What are we working on? 

We are always working away busily here at SARC and currently, we have multiple pieces of work on the go.

Our senior researcher Teresa Hinton is embarking on a new research project, Breaking the Cycle: Alternatives to recurrent child removals in the Tasmanian Child Safety System. This research looks at the issue of mothers who have repeatedly had children removed by Child Safety Services, and the appropriateness and efficiency of the support they receive.  It will make recommendations on more effective approaches to this support in order to reduce the rates of repeat removals.

A second research project, In Limbo: Tackling income and housing challenges for low income Tasmanian parents engaged in the process of family reunification, is being undertaken by SARC researcher Lindsey Moffatt. This project will explore the collateral consequences of children being removed from families, including the loss of welfare payments and higher risk of homelessness for parents, and the barriers this presents to successful reunification of the family.

Researcher Catherine Robinson is working on a follow-up piece to her landmark report, Too Hard? Highly vulnerable teens in Tasmania. This discussion paper, titled Who Cares? Supported accommodation for unaccompanied under 16s, looks at how the non-statutory supported accommodation needs of highly vulnerable teens, aged between 10 and 17, are being addressed in Australian jurisdictions.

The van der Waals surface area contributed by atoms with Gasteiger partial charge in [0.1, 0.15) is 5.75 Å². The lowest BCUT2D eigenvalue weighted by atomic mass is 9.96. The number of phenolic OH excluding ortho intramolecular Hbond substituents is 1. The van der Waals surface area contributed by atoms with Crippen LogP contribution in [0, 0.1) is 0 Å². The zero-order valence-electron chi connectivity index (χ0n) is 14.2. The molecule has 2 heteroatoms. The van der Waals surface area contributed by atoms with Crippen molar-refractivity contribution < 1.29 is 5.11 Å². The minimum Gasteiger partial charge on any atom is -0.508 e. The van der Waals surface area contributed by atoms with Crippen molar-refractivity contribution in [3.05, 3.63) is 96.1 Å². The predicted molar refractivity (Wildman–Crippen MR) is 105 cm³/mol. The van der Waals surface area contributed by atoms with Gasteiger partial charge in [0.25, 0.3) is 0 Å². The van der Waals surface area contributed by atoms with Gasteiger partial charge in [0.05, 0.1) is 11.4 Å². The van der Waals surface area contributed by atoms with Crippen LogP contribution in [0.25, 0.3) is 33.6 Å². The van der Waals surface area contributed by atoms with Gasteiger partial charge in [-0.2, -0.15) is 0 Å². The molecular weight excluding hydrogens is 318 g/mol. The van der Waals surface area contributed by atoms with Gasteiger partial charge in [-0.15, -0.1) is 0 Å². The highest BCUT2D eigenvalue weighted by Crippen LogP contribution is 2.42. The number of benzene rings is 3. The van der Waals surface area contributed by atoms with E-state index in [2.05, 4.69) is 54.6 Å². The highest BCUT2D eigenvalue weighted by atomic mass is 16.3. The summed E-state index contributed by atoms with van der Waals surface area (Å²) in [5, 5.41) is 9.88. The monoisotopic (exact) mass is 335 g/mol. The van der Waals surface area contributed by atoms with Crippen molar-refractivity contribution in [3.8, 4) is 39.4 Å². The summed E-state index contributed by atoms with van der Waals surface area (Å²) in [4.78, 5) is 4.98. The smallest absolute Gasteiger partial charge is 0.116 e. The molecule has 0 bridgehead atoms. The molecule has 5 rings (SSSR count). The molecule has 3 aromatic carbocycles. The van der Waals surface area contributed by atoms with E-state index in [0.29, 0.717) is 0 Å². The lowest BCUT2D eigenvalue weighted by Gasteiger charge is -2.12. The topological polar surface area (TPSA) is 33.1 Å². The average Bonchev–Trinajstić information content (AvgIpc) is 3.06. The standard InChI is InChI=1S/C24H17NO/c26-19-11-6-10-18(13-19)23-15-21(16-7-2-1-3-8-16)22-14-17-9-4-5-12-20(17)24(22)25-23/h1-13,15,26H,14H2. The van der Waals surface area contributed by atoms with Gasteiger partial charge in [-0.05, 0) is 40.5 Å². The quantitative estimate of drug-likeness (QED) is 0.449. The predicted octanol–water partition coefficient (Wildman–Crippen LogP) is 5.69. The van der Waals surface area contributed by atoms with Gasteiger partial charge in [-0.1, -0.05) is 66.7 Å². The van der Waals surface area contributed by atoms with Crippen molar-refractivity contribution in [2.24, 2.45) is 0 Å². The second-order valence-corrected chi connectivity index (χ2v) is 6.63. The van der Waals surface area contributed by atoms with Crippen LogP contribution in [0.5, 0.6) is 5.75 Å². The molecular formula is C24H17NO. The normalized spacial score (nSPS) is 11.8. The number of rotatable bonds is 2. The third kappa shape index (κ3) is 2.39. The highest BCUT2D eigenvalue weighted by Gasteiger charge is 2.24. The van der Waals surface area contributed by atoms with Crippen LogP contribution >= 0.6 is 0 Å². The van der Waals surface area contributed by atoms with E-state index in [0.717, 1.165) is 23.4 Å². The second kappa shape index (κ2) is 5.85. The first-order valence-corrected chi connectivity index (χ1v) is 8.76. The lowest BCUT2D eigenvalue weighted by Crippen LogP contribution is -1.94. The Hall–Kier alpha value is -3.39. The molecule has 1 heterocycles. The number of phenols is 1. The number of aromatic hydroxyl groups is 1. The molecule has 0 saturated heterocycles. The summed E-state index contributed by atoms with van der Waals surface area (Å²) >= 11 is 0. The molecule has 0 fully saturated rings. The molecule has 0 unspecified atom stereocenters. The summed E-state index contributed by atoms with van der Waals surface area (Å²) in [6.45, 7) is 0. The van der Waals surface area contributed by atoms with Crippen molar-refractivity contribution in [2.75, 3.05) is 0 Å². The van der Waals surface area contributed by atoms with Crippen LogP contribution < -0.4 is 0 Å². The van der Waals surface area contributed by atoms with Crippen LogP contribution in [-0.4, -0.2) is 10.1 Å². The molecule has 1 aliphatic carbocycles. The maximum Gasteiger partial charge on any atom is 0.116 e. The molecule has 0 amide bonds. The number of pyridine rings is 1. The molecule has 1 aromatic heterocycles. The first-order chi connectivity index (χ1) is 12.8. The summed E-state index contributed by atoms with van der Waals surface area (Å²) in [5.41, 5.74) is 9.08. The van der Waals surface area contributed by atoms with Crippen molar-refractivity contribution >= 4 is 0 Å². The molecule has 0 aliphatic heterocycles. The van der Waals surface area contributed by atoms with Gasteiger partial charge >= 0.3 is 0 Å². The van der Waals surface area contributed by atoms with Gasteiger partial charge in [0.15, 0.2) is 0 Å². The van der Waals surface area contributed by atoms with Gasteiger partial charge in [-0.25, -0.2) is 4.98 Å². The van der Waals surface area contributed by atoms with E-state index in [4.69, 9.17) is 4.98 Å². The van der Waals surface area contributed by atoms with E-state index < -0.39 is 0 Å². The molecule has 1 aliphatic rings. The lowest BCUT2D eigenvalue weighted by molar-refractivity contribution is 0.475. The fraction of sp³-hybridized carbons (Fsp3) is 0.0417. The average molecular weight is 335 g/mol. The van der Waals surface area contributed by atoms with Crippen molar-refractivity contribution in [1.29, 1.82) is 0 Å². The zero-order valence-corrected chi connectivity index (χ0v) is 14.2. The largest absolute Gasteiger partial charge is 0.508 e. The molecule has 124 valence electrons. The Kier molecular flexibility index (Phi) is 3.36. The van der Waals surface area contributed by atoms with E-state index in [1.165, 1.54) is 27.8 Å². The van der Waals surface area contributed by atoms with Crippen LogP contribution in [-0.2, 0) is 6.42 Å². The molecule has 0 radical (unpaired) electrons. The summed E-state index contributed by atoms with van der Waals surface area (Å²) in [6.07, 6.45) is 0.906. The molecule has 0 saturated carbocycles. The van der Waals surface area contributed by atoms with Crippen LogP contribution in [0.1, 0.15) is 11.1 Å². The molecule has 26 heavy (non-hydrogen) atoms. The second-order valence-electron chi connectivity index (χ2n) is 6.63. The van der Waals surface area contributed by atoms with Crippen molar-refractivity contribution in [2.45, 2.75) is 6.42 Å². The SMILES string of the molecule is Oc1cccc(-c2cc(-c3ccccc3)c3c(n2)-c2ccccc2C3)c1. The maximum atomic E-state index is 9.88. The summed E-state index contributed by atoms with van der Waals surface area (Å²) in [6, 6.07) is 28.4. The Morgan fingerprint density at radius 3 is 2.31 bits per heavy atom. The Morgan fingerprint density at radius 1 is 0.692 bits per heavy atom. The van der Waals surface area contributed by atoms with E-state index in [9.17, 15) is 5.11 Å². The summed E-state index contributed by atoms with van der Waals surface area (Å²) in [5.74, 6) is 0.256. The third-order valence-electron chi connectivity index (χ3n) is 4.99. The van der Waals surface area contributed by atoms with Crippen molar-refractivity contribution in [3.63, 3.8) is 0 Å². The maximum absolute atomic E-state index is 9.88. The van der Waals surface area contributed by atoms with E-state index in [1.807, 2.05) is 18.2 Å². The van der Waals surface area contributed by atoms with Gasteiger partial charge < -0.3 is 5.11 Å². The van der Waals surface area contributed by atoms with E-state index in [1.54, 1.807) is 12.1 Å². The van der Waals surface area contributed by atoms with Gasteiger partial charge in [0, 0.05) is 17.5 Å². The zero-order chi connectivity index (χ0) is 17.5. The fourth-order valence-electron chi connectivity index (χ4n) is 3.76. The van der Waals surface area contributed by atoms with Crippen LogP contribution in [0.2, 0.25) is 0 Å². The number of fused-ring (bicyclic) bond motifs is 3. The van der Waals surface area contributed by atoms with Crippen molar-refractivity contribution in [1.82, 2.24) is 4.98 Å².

In the first half of this year, SARC worked on a research project which examined how changes to the ways Centrelink interacts with people, primarily through automation, is impacting on vulnerable people who engage with them and also on the non-government services that support them.

This resulted in a compelling picture and steps have been taken to extend this report into a national project for advocacy at the federal level. This national project will be undertaken in conjunction with Anglicare Australia, Anglicare South Australia, Anglicare Western Australia, and Anglicare South-East Queensland. It is expected to be completed in the first quarter 2018.

Watch out for these pieces as they progress into 2018.



  SARC supporting campaigns

As well as conducting its own research, SARC has joined forces with The Home Stretch to campaign for reform to improve outcomes for young people leaving state care.

To learn more about the many reasons why this reform is needed visit their website.

We are also participants in the Tasmanian Human Rights Act campaign to advocate for the legislation of an Act that would enhance our level of rights protection in this state. To lend your voice to this campaign, sign the petition on their website.

Also, the Planning Matters Alliance Tasmania which calls for a planning system that is underpinned by key principles that prioritise community health and well-being, a community endorsed vision for Tasmania, transparency and independence and community involvement.

Further information about each of these key campaigns and our involvement in them can also be found on the SARC website.